“A well in the Bayfield subdivision on the outskirts of Fayetteville has tested positive for one type of forever chemical known as PMPA. At least two other nearby wells are also tainted, and more well testing is coming. Chemours is providing bottled water to the homes – and filtration systems at some point – as required by a consent order.
Marianne Ashworth fights to hold back tears. She has just learned that the well water at her Cumberland County home contains a high level of a forever chemical called PMPA.
Ashworth bought the little ranch-style house in the Bayfield subdivision seven years ago and has since paid it off. Her 17-year-old daughter grew up here, in this house near the outskirts of Fayetteville, which is now the cause of Ashworth’s tears.
She wonders whether her daughter’s persistent skin rashes could have been caused by the PMPA, one of thousands of synthetic per- and polyfluoroalkyl substances collectively known as PFAS.
Ashworth also wonders if she, her daughter, or her 3-year-old son could face more health problems down the road. PFAS are known to cause cancer in laboratory animals. They have also been associated with a host of illnesses in humans: Among them, liver, kidney and thyroid diseases, preeclampsia, low birth weight, colitis, and high cholesterol. They’re known as ‘forever chemicals’ because it takes so long for them to break down, if they ever do.
Ashworth wonders whether she should sell her house, or if she even could. Who’d buy a house with a contaminated well? she asks.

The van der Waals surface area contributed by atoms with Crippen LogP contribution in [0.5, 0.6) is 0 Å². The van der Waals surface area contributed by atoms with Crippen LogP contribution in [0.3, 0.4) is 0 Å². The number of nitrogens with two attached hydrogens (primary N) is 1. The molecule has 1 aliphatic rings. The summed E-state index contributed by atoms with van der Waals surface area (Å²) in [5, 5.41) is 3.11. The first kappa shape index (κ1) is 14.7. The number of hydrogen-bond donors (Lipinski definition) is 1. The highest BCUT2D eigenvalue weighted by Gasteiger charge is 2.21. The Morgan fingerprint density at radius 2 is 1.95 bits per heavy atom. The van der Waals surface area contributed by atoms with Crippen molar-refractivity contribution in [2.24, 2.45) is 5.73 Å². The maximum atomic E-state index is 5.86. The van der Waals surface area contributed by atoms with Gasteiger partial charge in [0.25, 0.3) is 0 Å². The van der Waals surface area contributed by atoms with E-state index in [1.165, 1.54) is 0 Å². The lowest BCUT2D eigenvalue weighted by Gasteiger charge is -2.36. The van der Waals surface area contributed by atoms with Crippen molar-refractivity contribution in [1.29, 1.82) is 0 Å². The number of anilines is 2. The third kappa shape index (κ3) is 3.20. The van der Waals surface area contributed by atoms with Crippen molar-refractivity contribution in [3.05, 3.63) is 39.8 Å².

‘I don’t know if I want to live here anymore,’ she said. “It’s just all of these things going through my head.”
Thousands of wells tainted
Ashworth’s fears have become a common refrain in the southern reaches of Cumberland County, as well as areas of Bladen and Robeson counties that are near the Chemours Fayetteville Works chemical plant.
In mid-August, a map from the N.C. Department of Environmental Quality shows 5,318 homes qualified for filtration systems to remove high levels of PFAS from their drinking water. That number has grown by 1,443 in a year.
Every time Chemours or the DEQ finds a well contaminated with PFAS, the company is required under a 2019 consent order to extend its testing boundaries by another quarter of a mile. Those boundaries just keep expanding.
Ashworth’s home is near the farthest reaches of known contamination sites, about 18 miles from Chemours. The DEQ says some wells even a little farther away from the plant have exceeded PFAS limits spelled out in the consent order.
Under the order, Chemours is required to install filtration systems whenever a well tests above 10 parts per trillion for a single PFAS or over 70 parts per trillion for a combination of them. The order also requires Chemours to provide public water or whole-house filtration systems to homes, schools and businesses that test above 140 parts per trillion for GenX, a ubiquitous PFAS compound found near the plant.
Ashworth provides a document that shows testing of her well water found PMPA at 16 parts per trillion. The U.S. Environmental Protection Agency says there is inadequate information to classify PMPA as a likely carcinogen but adds that more testing is needed.
Within about a half mile from Ashworth’s home, two other houses — both on Baywood Road — have tested positive for excessive levels of PFAS, according to the DEQ. Other residents in the area told NC Health News that they were about to get their wells tested, and Ashworth said she knows of at least one other home in the Bayfield subdivision with PFAS well contamination.
While it appears that the number of homes with contaminated wells being discovered has slowed — only 146 have been found since December — the distance of well contamination beyond Chemours’ borders continues to increase. Testing has also slowed since the start of the coronavirus pandemic in early 2020.”